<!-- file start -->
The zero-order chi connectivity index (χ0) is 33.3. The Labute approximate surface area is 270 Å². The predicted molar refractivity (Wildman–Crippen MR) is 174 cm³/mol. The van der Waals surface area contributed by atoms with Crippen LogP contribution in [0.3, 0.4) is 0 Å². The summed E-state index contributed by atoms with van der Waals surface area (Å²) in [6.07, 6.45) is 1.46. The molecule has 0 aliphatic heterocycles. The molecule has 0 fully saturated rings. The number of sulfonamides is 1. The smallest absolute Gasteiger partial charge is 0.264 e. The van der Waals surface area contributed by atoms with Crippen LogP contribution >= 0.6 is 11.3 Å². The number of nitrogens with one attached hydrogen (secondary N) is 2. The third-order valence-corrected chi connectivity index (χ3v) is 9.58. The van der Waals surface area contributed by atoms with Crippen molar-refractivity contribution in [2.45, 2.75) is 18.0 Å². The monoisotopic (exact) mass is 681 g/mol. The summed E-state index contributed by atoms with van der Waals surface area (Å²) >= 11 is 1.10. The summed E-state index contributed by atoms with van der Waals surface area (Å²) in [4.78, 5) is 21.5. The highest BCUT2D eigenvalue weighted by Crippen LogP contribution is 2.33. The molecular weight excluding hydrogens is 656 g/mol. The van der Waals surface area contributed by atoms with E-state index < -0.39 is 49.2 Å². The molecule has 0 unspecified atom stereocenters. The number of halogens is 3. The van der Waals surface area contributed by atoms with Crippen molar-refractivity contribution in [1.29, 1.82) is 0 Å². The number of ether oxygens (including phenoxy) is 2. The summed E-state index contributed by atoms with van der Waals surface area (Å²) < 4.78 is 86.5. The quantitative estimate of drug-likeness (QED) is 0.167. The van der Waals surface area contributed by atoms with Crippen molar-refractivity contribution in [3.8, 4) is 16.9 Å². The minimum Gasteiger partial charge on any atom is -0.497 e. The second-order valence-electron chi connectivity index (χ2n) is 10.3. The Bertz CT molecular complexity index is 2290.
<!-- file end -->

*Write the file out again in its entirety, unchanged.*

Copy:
The zero-order chi connectivity index (χ0) is 33.3. The Labute approximate surface area is 270 Å². The predicted molar refractivity (Wildman–Crippen MR) is 174 cm³/mol. The van der Waals surface area contributed by atoms with Crippen LogP contribution in [0.3, 0.4) is 0 Å². The summed E-state index contributed by atoms with van der Waals surface area (Å²) in [6.07, 6.45) is 1.46. The molecule has 0 aliphatic heterocycles. The molecule has 0 fully saturated rings. The number of sulfonamides is 1. The smallest absolute Gasteiger partial charge is 0.264 e. The van der Waals surface area contributed by atoms with Crippen LogP contribution >= 0.6 is 11.3 Å². The number of nitrogens with one attached hydrogen (secondary N) is 2. The third-order valence-corrected chi connectivity index (χ3v) is 9.58. The van der Waals surface area contributed by atoms with Crippen molar-refractivity contribution in [2.45, 2.75) is 18.0 Å². The monoisotopic (exact) mass is 681 g/mol. The summed E-state index contributed by atoms with van der Waals surface area (Å²) >= 11 is 1.10. The summed E-state index contributed by atoms with van der Waals surface area (Å²) in [4.78, 5) is 21.5. The highest BCUT2D eigenvalue weighted by Crippen LogP contribution is 2.33. The molecular weight excluding hydrogens is 656 g/mol. The van der Waals surface area contributed by atoms with E-state index < -0.39 is 49.2 Å². The molecule has 0 unspecified atom stereocenters. The number of halogens is 3. The van der Waals surface area contributed by atoms with Crippen molar-refractivity contribution in [1.29, 1.82) is 0 Å². The number of ether oxygens (including phenoxy) is 2. The summed E-state index contributed by atoms with van der Waals surface area (Å²) < 4.78 is 86.5. The quantitative estimate of drug-likeness (QED) is 0.167. The van der Waals surface area contributed by atoms with Crippen molar-refractivity contribution in [3.8, 4) is 16.9 Å². The minimum Gasteiger partial charge on any atom is -0.497 e. The second-order valence-electron chi connectivity index (χ2n) is 10.3. The Bertz CT molecular complexity index is 2290.